Prohibition starts: Jan. 16, 1920
The long crusade against drinking in America hits its high water mark as the 18th Amendment banning the sale and manufacture of alcohol goes into effect. It had been ratified a year earlier, but the fight against booze actually had been going on a long time. Almost 70 years earlier, the state of Maine passed a law prohibiting alcohol sales and by the time the new amendment kicks in, 33 of the 48 states are already dry.
But when Prohibition becomes federal law, it’s the only time—other than the amendment banning slavery—when the U.S. Constitution is changed to affect the actions of citizens rather than the government. It also marks the ultimate success of the first real single-issue pressure group in American politics—the Anti-Saloon League (ASL)—which was founded in Ohio in 1893 and had spent the past 25 years working against politicians who opposed Prohibition.
The ASL had also turned drinking into a public health issue, not just a moral one, claiming that alcohol killed 50,000 people a year and that it had such a powerful effect that just one taste could ruin a person for life. It likewise managed to tap into the deeper social attitudes about drinking at the time—its association in the minds of many rural Protestant churchgoers with Catholic and Jewish immigrants living in cities, the belief that saloons were corrupting too many men and causing harm—economic and otherwise—to their families. That’s a big reason Prohibition became tied so closely with women’s suffrage—its supporters believed that giving women the right to vote would ensure its passage.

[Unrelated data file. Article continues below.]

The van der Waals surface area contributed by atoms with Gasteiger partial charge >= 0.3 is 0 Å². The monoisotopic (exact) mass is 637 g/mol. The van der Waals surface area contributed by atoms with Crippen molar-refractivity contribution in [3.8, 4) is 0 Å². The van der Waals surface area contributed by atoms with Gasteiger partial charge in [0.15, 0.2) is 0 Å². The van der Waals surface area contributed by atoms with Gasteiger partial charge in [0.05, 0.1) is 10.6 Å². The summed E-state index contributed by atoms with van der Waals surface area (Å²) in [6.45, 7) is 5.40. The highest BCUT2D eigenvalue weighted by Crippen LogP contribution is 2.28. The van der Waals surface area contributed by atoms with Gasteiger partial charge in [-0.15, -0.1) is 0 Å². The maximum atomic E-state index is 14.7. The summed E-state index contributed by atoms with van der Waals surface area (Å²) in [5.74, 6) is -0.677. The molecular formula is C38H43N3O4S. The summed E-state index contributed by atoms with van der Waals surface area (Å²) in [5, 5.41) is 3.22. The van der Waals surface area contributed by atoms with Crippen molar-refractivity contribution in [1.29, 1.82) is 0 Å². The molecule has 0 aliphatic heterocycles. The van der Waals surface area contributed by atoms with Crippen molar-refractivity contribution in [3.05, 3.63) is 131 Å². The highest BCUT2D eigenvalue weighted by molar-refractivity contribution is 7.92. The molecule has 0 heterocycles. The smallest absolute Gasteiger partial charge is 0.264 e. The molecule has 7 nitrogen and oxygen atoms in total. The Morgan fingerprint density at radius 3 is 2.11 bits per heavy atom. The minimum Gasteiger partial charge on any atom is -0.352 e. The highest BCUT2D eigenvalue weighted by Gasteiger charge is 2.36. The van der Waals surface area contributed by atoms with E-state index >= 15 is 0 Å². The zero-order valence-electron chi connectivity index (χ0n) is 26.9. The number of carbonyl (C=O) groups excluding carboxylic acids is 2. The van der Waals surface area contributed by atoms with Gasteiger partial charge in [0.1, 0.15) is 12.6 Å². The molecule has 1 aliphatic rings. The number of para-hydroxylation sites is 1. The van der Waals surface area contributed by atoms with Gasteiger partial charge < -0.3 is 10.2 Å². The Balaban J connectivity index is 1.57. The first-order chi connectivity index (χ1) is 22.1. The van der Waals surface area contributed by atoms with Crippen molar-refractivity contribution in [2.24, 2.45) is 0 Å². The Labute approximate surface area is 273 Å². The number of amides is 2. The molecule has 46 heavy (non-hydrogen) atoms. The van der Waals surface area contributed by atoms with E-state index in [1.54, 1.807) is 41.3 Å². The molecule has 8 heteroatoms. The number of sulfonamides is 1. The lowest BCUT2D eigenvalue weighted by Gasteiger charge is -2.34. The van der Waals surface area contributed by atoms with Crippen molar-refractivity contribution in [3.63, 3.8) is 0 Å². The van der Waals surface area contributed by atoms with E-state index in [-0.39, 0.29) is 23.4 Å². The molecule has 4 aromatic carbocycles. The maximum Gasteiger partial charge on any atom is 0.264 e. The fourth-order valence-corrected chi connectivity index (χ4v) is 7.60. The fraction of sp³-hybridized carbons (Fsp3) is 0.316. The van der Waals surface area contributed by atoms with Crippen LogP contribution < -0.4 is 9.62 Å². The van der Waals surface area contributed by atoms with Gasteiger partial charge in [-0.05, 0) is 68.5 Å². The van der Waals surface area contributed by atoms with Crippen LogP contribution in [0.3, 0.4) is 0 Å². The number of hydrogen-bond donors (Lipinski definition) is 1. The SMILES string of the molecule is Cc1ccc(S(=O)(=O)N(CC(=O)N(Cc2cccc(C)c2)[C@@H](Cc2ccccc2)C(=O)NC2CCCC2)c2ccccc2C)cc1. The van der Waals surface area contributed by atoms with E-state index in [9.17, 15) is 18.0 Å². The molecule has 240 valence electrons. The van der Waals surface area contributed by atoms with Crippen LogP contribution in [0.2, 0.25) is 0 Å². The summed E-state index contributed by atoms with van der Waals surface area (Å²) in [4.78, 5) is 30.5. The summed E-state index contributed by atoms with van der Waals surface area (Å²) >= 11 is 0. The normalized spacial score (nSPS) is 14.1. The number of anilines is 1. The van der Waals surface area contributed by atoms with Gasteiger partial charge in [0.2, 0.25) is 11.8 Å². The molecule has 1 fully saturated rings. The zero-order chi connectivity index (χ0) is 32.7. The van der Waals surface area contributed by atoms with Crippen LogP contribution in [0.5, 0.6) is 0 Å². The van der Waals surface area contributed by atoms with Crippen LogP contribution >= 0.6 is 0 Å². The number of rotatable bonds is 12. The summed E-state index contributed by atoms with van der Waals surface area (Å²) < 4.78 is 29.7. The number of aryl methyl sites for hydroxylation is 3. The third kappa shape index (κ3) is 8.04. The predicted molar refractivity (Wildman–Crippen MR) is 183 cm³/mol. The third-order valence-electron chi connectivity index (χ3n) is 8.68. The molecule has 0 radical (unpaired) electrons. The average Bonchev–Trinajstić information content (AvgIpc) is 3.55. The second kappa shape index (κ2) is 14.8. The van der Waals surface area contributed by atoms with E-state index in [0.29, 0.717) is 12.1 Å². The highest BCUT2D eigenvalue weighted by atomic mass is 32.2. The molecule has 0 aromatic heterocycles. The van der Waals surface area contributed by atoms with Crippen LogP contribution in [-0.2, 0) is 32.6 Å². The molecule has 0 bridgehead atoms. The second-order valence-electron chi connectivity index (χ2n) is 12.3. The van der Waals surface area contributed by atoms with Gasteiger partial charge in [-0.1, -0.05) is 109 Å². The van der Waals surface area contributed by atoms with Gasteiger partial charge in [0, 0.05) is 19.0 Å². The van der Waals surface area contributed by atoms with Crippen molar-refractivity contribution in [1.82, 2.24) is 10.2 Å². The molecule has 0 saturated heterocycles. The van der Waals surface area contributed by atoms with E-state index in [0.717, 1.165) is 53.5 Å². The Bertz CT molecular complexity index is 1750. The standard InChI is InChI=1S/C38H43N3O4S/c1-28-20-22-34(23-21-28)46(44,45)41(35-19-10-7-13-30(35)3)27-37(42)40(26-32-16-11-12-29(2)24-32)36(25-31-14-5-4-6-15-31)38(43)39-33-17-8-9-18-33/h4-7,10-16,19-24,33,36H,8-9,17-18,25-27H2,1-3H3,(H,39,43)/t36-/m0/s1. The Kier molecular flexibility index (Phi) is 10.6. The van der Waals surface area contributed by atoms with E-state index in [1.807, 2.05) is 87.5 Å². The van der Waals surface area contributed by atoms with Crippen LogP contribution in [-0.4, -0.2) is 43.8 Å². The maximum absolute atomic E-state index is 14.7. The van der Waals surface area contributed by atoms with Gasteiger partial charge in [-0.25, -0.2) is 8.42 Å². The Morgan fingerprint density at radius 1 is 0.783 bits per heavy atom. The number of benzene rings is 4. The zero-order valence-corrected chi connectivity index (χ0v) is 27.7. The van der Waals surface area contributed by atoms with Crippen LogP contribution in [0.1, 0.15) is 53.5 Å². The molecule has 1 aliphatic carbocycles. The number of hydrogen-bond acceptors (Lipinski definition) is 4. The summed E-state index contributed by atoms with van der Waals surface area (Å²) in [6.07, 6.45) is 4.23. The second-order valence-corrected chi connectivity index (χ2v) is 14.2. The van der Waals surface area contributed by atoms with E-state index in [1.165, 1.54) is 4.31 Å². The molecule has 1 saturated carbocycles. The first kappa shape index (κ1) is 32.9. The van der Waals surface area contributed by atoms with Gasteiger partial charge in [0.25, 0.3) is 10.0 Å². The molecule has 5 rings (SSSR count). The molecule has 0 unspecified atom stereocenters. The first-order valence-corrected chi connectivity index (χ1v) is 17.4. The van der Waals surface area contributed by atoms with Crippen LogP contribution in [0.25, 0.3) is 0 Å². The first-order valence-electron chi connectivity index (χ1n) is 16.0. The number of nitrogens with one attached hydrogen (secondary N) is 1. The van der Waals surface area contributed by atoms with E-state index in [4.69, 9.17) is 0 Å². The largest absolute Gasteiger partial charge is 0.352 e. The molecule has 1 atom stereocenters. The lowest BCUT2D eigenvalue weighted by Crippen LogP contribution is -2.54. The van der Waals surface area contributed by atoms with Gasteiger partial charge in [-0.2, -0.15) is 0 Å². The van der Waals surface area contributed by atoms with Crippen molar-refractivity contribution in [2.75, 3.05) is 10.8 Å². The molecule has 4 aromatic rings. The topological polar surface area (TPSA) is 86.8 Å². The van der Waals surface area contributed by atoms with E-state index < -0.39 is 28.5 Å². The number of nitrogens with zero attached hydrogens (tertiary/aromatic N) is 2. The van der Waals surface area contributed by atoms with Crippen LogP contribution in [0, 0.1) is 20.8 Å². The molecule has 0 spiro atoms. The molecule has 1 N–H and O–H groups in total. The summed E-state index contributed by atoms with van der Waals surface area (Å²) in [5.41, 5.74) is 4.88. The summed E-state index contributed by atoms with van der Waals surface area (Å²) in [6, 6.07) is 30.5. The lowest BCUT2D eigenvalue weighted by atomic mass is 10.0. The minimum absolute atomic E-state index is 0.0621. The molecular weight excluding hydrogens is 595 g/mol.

Antipathy toward drinkers reached the point that at the International Congress Against Alcoholism in 1920, two doctors actually proposed rounding them up, putting them in camps and sterilizing them. The Ku Klux Klan was a big supporter of Prohibition, too, believing that it was key to controlling blacks in the South.
Before long, however, it became apparent that Prohibition didn’t really stop drinking—and that it brought other problems. Organized crime groups that had largely made their money in gambling and theft quickly realized that bringing in bootleg whiskey from Canada or running rum from Jamaica was a very lucrative business. Gangsters like Al Capone used Prohibition to become enormously rich and powerful.
Plus, the law was expensive to enforce and a lot of police departments, particularly in large cities, didn’t try that hard to do so. By one estimate, there were almost 100,000 “illegal” speakeasies in New York alone. And, if anything, it created more whiskey and gin drinkers—since it was much harder to get beer, people turned to hard liquor when they wanted to drink…